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Angela Davis to Keynote Southeast’s King Dinner

Angela Davis, an American political activist, academic and author will present the keynote address at Southeast Missouri State University’s Dr. Martin Luther King Jr. Celebration Dinner Jan. 29 in the Show Me Center.

The theme for this year’s dinner will be “Women in Action: Pursuing the Dream.”

 

Dinner tickets are $20 each or $160 for a table of eight and go on sale Nov. 1 at the Southeast Bookstore at 388 N. Henderson, Cape Girardeau, Missouri. Doors will open at 4 p.m. on Jan. 29 with the dinner scheduled to begin at 5:30 p.m. One hundred free dinner tickets for students only will be available in the Center for Student Involvement in the University Center. Additional student tickets are $5 each.

Sponsorships can be purchased online now at https://semo.edu/mlk/dinner/index.html. Platinum level sponsorships are available for $3,000 a table, Gold level sponsorships for $1,500 a table, Silver level sponsorships for $300 per table and Bronze level sponsorships for $250 per table.

For more information, visit https://semo.edu/mlk/dinner/index.html, email This email address is being protected from spambots. You need JavaScript enabled to view it. or call (573) 651-2626.

Professor Davis’ teaching career has taken her to San Francisco State University, Mills College and UC Berkeley. She also has taught at UCLA, Vassar, Syracuse University, the Claremont Colleges and Stanford University. Most recently she spent 15 years at the University of California Santa Cruz where she is now Distinguished Professor Emerita of History of Consciousness – an interdisciplinary doctoral program – and of Feminist Studies.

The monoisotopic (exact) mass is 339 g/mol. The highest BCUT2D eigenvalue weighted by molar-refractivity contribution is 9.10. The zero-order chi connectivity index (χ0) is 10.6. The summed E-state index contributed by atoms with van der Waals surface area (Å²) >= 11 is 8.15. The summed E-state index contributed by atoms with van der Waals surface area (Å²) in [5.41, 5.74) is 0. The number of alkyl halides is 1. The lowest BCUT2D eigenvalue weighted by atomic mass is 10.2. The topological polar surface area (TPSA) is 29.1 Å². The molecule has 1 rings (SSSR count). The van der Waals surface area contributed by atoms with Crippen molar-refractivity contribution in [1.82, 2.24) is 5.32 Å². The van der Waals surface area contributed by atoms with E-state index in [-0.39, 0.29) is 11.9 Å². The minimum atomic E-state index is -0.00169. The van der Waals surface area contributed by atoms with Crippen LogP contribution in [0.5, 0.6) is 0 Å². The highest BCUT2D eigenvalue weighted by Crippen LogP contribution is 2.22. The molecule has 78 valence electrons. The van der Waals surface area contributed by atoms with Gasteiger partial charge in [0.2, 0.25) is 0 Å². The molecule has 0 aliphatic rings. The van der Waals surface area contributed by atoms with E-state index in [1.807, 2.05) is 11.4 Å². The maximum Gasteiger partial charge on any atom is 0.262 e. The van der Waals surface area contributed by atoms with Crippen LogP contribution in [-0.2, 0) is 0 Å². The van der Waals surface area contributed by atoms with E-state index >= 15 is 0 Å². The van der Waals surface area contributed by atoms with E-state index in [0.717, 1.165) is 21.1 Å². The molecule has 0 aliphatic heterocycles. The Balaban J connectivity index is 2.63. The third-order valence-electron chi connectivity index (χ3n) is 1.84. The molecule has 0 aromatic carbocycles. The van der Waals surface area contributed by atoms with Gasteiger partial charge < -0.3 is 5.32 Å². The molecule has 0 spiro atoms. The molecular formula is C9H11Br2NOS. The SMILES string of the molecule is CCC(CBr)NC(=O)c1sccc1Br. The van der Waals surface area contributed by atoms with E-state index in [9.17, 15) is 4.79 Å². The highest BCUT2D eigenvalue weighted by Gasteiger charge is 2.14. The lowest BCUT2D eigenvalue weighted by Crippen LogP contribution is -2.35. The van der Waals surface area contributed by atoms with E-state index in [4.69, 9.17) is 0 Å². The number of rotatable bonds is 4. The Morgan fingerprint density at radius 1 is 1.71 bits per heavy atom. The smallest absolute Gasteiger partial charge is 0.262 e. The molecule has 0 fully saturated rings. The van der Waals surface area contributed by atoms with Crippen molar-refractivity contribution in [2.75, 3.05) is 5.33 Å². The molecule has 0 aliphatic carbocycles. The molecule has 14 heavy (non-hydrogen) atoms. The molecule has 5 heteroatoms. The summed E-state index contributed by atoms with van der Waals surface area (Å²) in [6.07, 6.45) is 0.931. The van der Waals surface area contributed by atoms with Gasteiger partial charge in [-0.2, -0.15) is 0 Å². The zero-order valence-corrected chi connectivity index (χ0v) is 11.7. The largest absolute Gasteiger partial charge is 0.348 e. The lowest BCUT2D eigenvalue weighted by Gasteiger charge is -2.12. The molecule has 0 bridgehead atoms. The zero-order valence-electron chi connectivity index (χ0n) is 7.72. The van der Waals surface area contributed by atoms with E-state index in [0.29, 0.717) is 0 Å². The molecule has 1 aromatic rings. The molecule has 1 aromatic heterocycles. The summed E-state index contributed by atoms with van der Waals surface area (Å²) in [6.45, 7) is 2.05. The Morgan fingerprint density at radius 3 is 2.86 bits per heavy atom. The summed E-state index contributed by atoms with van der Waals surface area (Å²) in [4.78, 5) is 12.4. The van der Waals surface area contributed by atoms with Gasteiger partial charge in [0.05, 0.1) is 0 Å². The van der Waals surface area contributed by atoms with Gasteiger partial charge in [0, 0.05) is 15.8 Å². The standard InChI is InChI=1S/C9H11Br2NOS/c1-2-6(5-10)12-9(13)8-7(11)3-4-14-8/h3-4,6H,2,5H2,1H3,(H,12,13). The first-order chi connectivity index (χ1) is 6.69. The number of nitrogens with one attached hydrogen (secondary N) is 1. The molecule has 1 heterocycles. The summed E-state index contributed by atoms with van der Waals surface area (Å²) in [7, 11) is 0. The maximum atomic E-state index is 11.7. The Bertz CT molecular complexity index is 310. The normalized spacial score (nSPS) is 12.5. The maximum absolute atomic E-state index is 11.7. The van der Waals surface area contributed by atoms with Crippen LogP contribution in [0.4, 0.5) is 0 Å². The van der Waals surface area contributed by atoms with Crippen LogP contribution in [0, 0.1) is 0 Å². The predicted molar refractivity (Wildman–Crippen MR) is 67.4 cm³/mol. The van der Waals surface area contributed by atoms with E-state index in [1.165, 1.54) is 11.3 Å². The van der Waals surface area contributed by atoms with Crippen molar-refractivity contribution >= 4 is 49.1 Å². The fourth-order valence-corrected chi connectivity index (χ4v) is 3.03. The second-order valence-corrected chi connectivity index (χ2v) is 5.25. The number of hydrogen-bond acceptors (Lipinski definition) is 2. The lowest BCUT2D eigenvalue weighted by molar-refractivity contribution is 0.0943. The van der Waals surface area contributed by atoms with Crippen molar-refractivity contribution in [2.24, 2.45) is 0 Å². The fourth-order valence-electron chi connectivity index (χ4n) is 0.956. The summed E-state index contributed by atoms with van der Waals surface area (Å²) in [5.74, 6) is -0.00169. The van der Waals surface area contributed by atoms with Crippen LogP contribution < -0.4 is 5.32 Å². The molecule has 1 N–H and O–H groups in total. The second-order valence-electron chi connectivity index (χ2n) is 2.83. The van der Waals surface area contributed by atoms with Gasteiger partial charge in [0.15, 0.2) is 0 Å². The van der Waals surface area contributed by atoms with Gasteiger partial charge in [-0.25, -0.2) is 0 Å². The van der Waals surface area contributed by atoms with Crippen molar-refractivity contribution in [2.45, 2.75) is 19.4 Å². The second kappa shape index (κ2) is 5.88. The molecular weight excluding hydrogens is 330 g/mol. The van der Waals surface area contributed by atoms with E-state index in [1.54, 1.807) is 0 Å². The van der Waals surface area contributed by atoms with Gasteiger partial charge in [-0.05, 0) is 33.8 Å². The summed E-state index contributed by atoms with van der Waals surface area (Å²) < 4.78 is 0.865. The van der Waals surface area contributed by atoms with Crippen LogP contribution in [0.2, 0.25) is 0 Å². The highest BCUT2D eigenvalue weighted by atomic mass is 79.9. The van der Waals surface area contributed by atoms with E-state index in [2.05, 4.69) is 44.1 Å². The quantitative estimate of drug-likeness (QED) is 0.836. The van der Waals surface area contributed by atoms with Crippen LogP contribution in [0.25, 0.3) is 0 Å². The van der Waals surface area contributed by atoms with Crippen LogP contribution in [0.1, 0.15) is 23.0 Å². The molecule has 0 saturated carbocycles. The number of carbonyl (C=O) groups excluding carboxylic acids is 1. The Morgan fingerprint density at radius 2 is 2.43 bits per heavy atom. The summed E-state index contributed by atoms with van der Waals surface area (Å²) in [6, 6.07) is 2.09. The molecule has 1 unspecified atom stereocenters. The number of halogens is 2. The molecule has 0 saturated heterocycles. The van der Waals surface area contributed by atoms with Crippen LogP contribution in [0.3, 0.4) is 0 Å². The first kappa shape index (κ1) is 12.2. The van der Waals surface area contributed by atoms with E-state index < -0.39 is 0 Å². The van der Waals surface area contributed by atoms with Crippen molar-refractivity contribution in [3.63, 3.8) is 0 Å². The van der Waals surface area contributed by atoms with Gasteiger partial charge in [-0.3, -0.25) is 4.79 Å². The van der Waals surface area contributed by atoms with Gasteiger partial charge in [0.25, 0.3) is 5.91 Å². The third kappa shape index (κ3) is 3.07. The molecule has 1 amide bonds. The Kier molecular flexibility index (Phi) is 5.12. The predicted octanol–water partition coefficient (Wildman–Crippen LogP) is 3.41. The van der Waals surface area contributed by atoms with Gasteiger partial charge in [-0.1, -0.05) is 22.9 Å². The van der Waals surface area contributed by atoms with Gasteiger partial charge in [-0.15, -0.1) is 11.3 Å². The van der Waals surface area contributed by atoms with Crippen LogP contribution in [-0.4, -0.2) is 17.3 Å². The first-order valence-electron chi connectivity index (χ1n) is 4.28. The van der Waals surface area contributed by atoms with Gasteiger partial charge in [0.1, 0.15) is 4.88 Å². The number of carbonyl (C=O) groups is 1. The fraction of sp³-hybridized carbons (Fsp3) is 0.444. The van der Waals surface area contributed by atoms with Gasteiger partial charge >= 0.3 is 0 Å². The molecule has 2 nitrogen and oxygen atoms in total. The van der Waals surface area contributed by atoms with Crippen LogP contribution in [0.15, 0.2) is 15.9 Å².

Davis is the author of 10 books and has lectured throughout the United States as well as in Europe, Africa, Asia, Australia and South America. In recent years, a persistent theme of her work has been the range of social problems associated with incarceration and the generalized criminalization of those communities that are most affected by poverty and racial discrimination. She draws upon her own experiences in the early ’70s as a person who spent 18 months on trial and in jail after being placed on the FBI’s “Ten Most Wanted List.” She also has conducted extensive research on numerous issues related to race, gender and imprisonment. Her recent books include “Abolition Democracy and Are Prisons Obsolete?,” about the abolition of the prison industrial complex, a new edition of “Narrative of the Life of Frederick Douglass,” and a collection of essays entitled “The Meaning of Freedom.” Her most recent book of essays, called “Freedom Is a Constant Struggle: Ferguson, Palestine, and the Foundations of a Movement,” was published in February 2016.

Professor Davis is a founding member of Critical Resistance, a national organization dedicated to the dismantling of the prison industrial complex. Internationally, she is affiliated with Sisters Inside, an abolitionist organization based in Queensland, Australia, that works in solidarity with women in prison.

Through her activism and scholarship over many decades, Davis has been deeply involved in movements for social justice around the world. Her work as an educator – both at the university level and in the larger public sphere – has always emphasized the importance of building communities of struggle for economic, racial and gender justice.

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